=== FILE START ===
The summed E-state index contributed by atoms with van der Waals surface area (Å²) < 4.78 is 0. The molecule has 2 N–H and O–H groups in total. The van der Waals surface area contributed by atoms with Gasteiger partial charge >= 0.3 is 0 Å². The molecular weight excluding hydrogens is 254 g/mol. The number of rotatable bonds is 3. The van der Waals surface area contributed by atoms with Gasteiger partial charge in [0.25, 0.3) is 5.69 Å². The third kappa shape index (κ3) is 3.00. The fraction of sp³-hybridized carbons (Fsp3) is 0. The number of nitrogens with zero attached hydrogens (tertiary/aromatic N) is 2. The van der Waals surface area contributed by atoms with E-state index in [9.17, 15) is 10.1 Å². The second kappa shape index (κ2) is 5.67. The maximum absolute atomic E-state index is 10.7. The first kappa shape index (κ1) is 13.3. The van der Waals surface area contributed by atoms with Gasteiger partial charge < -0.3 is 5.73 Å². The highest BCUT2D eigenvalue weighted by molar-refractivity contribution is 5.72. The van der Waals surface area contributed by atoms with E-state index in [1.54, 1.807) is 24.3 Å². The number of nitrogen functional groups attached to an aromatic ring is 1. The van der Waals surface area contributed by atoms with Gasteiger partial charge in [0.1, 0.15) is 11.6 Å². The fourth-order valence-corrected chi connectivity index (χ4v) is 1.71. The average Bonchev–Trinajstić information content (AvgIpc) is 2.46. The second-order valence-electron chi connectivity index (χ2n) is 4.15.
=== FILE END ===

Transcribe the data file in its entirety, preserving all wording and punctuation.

The summed E-state index contributed by atoms with van der Waals surface area (Å²) < 4.78 is 0. The molecule has 2 N–H and O–H groups in total. The van der Waals surface area contributed by atoms with Gasteiger partial charge >= 0.3 is 0 Å². The molecular weight excluding hydrogens is 254 g/mol. The number of rotatable bonds is 3. The van der Waals surface area contributed by atoms with Gasteiger partial charge in [0.25, 0.3) is 5.69 Å². The third kappa shape index (κ3) is 3.00. The fraction of sp³-hybridized carbons (Fsp3) is 0. The number of nitrogens with zero attached hydrogens (tertiary/aromatic N) is 2. The van der Waals surface area contributed by atoms with E-state index in [9.17, 15) is 10.1 Å². The second kappa shape index (κ2) is 5.67. The maximum absolute atomic E-state index is 10.7. The first kappa shape index (κ1) is 13.3. The van der Waals surface area contributed by atoms with Gasteiger partial charge < -0.3 is 5.73 Å². The highest BCUT2D eigenvalue weighted by molar-refractivity contribution is 5.72. The van der Waals surface area contributed by atoms with E-state index in [1.54, 1.807) is 24.3 Å². The number of nitrogen functional groups attached to an aromatic ring is 1. The van der Waals surface area contributed by atoms with Gasteiger partial charge in [0.1, 0.15) is 11.6 Å². The fourth-order valence-corrected chi connectivity index (χ4v) is 1.71. The average Bonchev–Trinajstić information content (AvgIpc) is 2.46. The second-order valence-electron chi connectivity index (χ2n) is 4.15.